(RxWiki News) Talking to a doctor about cancer, its treatment and aftermath offers a detached point of view because the physician usually doesn't have first-hand knowledge. But interacting with fellow patients can be enormously helpful and supportive.
Herbert Wolfsen, M.D. and other gastroenterologists at Mayo Clinic Florida use a private Facebook group to keep in touch with their esophageal cancer patients. This interactive community has been so successful that Dr. Wolfsen will discuss it at the annual American College of Gastroenterology meeting.
"Use social media to get support from other patients."
dailyRx spoke to Dr. Wolfsen, whose daughter Christianne actually started the Facebook group several years ago.
He explains his patients are unique in that "they are dealing with the diagnosis of cancer and the uncertainty that goes along with it and the various treatments for this disease."
Treating esophageal cancer may include endoscopic therapy, in which a scope is used to treat lesions. Surgery is also used to remove all or part of the esophagus (the food pipe) and the top stomach.
Side effects from these treatments can be quite traumatic for patients and their caregivers and include everything from breathing, eating and swallowing problems, reflux, nausea and sweating to diarrhea and chronic and severe coughs, according to Dr. Wolfsen.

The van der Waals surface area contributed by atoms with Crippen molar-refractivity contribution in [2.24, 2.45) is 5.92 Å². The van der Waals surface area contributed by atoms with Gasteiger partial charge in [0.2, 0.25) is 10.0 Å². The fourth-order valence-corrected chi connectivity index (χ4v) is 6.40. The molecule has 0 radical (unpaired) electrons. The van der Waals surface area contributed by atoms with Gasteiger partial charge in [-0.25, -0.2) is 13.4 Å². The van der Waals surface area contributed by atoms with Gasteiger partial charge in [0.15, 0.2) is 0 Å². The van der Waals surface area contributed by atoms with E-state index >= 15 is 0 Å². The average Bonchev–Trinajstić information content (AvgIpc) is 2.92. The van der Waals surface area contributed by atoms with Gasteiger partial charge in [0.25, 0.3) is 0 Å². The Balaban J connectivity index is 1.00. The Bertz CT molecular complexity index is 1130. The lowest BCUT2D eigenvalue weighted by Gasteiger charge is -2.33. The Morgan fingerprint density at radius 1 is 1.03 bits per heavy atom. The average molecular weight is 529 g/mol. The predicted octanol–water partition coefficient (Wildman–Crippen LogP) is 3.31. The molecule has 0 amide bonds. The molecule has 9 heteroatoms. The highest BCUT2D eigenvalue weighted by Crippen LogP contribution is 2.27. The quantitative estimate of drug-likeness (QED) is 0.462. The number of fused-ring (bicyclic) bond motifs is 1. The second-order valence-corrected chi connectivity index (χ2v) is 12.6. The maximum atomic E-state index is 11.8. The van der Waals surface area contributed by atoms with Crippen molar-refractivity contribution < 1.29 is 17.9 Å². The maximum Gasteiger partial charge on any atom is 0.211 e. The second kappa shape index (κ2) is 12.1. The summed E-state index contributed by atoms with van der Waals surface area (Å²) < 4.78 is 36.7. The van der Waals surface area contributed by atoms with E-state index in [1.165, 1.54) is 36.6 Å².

"Caregivers want to know what to expect - what their loved one can eat, where and how they can most comfortably sleep, what activities they can partake in - things like that," Dr. Wolfsen says.
The Facebook group offers answers and hope. "It's informal and experiential," Dr. Wolfsen said. "People will write what it was like for me and my partner; how the disease affects other people - my family, friends and people at work."
Patients are able to ask questions about the side effects "many have grappled with and share strategies for dealing with these problems."
Dr. Wolfsen tells dailyRx, "I think this community is really important for patients - especially newly diagnosed patients. As physicians, we can cover the medical and technical information. Then the group can fill in and discuss the social, lifestyle and nutritional aspects."
The Facebook group is private and can be accessed only by Mayo Clinic invitation. Patients who are diagnosed with Barrett's dysplasia or esophageal cancer are invited to join. Doctors don't provide medical information on the site, but can communicate with patients.
The group is run with the help of Mayo Clinic volunteer and patient advocate, Mary Helen Duggar.
The Mayo Clinic is one of the leading medical institutions to utilize social media. It's a popular YouTube destination, has a very active Facebook community and more than 200,000 Twitter followers.